‘Anti-hate campaign,’ ‘anti-bias training’ part of extensive strategy to fight alleged racism
A Catholic university is taking numerous measures to combat alleged racism on its campus after a racist note was discovered there, with the school proposing nearly 20 new campus-wide policies including changing the school’s curriculum and launching an “anti-hate campaign.”
The plan, announced by the university’s president Julie Sullivan on the school’s website, was launched in the wake of an African American student’s finding a racially derogatory message written on his door. Following that incident, an “Anti-Racism Coalition” at the school published an open letter in which they proposed a list of “actions” the school should undertake in order to implement “an institution-wide anti-racist agenda.”
Two days days later Sullivan announced a 16-point “action plan,” a proposal that includes “campuswide anti-bias training,” “anti-racist pedagogy and curriculum development,” and “recruiting and retaining diverse faculty and staff.
“Hate, bigotry and bias are not accepted at St. Thomas, and those who express hate, bigotry or bias are not welcome here,” Sullivan said while announcing the plan. Sullivan’s office did not respond to repeated requests for clarification on the proposed action plan, including the content of the proposed anti-bias training and anti-racist pedagogy.
The plan was symbolically launched on Oct. 31 when the university cancelled classes to address the alleged racism on campus.
As part of the plan, Sullivan is asking the faculty to encourage direct and “culturally sensitive” communication in the classroom. A long-term goal of the university, according to the announcement, is to recruit and retain a diverse faculty and staff.
The school also vowed to “ensure students of color have the resources they need that recognize individual circumstances and financial barriers to success.”
Sullivan said the university will keep students updated on the ongoing actions by creating a digital hub on the school’s website.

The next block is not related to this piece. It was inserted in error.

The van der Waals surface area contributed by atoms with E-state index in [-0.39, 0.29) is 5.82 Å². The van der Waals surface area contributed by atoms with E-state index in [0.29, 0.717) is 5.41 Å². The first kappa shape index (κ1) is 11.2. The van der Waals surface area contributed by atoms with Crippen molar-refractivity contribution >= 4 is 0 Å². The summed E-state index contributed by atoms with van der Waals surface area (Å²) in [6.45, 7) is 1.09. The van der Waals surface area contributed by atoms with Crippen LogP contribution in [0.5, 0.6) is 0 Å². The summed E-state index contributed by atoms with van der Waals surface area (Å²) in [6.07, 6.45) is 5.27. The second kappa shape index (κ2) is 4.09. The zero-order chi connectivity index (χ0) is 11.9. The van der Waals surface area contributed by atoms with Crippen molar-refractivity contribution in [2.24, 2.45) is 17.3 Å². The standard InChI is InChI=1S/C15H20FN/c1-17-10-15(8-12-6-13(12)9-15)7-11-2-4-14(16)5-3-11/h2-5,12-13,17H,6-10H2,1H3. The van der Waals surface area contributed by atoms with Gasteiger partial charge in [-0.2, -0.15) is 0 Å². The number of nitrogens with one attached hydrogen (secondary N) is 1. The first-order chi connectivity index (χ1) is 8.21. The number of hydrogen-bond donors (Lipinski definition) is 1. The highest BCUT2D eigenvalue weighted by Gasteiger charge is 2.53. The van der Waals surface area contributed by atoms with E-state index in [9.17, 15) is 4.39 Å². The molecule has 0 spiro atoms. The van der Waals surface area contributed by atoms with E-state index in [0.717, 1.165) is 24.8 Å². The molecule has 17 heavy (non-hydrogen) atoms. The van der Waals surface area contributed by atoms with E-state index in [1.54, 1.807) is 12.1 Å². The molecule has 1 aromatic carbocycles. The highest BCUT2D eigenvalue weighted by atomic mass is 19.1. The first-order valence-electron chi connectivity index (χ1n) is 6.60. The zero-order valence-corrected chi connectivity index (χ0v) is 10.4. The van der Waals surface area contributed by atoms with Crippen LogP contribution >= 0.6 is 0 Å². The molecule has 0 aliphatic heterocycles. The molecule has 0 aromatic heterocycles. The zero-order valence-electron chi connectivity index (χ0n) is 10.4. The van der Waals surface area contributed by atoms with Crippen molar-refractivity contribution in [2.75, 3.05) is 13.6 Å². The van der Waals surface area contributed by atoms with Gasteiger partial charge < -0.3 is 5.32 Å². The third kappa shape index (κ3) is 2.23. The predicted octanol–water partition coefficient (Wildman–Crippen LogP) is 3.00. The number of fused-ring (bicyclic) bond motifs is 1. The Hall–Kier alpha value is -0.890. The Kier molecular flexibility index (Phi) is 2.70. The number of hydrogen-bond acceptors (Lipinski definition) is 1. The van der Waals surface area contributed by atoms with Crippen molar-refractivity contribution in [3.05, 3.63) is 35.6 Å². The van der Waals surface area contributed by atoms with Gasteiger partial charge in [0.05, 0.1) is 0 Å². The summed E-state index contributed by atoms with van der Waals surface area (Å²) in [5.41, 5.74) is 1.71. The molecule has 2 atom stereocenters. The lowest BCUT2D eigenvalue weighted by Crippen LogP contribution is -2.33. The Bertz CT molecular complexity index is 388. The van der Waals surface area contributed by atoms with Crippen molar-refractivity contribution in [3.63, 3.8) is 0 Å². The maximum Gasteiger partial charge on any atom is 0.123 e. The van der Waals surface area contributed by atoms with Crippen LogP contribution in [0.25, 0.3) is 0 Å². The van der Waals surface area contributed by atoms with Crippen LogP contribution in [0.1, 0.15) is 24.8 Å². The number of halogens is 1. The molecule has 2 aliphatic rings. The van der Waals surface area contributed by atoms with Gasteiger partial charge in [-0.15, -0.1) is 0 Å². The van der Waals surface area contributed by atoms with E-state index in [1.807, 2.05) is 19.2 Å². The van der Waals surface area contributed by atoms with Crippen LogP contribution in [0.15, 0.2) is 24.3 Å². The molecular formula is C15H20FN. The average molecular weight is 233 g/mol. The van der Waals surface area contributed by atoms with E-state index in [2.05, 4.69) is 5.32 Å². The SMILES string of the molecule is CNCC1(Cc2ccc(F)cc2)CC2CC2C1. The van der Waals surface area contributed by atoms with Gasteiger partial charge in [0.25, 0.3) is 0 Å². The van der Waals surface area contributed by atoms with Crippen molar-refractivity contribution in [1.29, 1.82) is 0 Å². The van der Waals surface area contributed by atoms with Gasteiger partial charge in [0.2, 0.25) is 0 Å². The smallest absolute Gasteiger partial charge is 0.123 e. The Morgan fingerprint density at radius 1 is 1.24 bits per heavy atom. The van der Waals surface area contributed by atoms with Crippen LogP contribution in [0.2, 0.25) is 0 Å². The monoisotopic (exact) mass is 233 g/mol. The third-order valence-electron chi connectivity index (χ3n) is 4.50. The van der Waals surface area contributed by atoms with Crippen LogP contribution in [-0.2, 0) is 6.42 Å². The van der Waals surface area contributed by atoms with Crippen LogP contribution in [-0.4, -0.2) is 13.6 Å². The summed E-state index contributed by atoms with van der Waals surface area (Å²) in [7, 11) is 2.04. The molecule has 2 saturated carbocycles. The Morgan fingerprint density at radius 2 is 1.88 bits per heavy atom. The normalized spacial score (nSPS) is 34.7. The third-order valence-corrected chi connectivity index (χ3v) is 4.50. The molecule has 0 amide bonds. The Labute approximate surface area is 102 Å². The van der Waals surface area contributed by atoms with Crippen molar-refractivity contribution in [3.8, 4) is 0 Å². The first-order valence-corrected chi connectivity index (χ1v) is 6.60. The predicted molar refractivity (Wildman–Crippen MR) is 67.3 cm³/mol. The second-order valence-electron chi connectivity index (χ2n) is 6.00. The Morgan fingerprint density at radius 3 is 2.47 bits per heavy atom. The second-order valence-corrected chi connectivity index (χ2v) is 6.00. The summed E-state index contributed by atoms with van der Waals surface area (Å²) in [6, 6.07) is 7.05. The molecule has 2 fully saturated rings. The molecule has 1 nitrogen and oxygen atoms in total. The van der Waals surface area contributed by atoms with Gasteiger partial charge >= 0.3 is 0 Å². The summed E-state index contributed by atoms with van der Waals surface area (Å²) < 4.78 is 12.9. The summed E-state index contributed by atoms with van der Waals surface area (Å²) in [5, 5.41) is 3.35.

In its open letter, the Anti-Racism Coalition reported that between between fall 2009 and spring 2017, white faculty had higher evaluations than faculty of color, which the Coalition claimed demonstrated “a measurable bias in favor of white faculty members” which “negatively impacted their annual merit pay…tenure and promotion.”
“The persistent pattern of lower evaluations for faculty of color lends evidence of systemic prejudice and discrimination against faculty of color, disproportionately disadvantaging faculty of color’s career advancement and financial income,” the Coalition wrote.
In its demands to the university, the Anti-Racism Coalition stated that the University of St. Thomas has “been continuously challenged by and associated with overt racist incidents and acts of systemic and institutional racism in recent years, as well as a sense that our campus is unwelcoming to students, faculty, and staff of color.”
“It is our hope that with these active anti-racist efforts one day our faculty, staff, and students of color will no longer feel marginalized, but rather included and valued as equally as their white colleagues, classmates, teammates, and roommates,” the group said of its demands. The Anti-Racism Coalition did not respond to The College Fix’s requests for comment.
In the past, the Coalition has hosted programs meant to teach against racism, including a faculty workshop that addressed issues such as “what it means to be a white instructor teaching about race at a predominantly white institution” and “how to teach about white supremacy as a structural norm, as opposed to an exception to the norm.”
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